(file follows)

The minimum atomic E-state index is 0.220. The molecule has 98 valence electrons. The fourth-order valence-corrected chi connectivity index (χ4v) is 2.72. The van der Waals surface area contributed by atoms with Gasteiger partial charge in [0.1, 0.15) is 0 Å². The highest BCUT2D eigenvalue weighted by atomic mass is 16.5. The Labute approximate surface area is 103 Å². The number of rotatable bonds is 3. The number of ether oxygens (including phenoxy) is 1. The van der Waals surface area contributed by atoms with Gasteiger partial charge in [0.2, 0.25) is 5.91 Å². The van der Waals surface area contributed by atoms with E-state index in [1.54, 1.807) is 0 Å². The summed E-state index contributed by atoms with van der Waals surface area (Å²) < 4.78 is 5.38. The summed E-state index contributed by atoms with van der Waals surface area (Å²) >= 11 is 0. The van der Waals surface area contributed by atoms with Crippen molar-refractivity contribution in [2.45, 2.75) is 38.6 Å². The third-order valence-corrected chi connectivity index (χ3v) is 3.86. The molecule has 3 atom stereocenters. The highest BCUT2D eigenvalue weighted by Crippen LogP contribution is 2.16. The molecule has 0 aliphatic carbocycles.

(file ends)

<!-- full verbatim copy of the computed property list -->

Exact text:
The minimum atomic E-state index is 0.220. The molecule has 98 valence electrons. The fourth-order valence-corrected chi connectivity index (χ4v) is 2.72. The van der Waals surface area contributed by atoms with Gasteiger partial charge in [0.1, 0.15) is 0 Å². The highest BCUT2D eigenvalue weighted by atomic mass is 16.5. The Labute approximate surface area is 103 Å². The number of rotatable bonds is 3. The number of ether oxygens (including phenoxy) is 1. The van der Waals surface area contributed by atoms with Gasteiger partial charge in [0.2, 0.25) is 5.91 Å². The van der Waals surface area contributed by atoms with E-state index in [1.54, 1.807) is 0 Å². The summed E-state index contributed by atoms with van der Waals surface area (Å²) < 4.78 is 5.38. The summed E-state index contributed by atoms with van der Waals surface area (Å²) >= 11 is 0. The van der Waals surface area contributed by atoms with Crippen molar-refractivity contribution in [2.45, 2.75) is 38.6 Å². The third-order valence-corrected chi connectivity index (χ3v) is 3.86. The molecule has 3 atom stereocenters. The highest BCUT2D eigenvalue weighted by Crippen LogP contribution is 2.16. The molecule has 0 aliphatic carbocycles.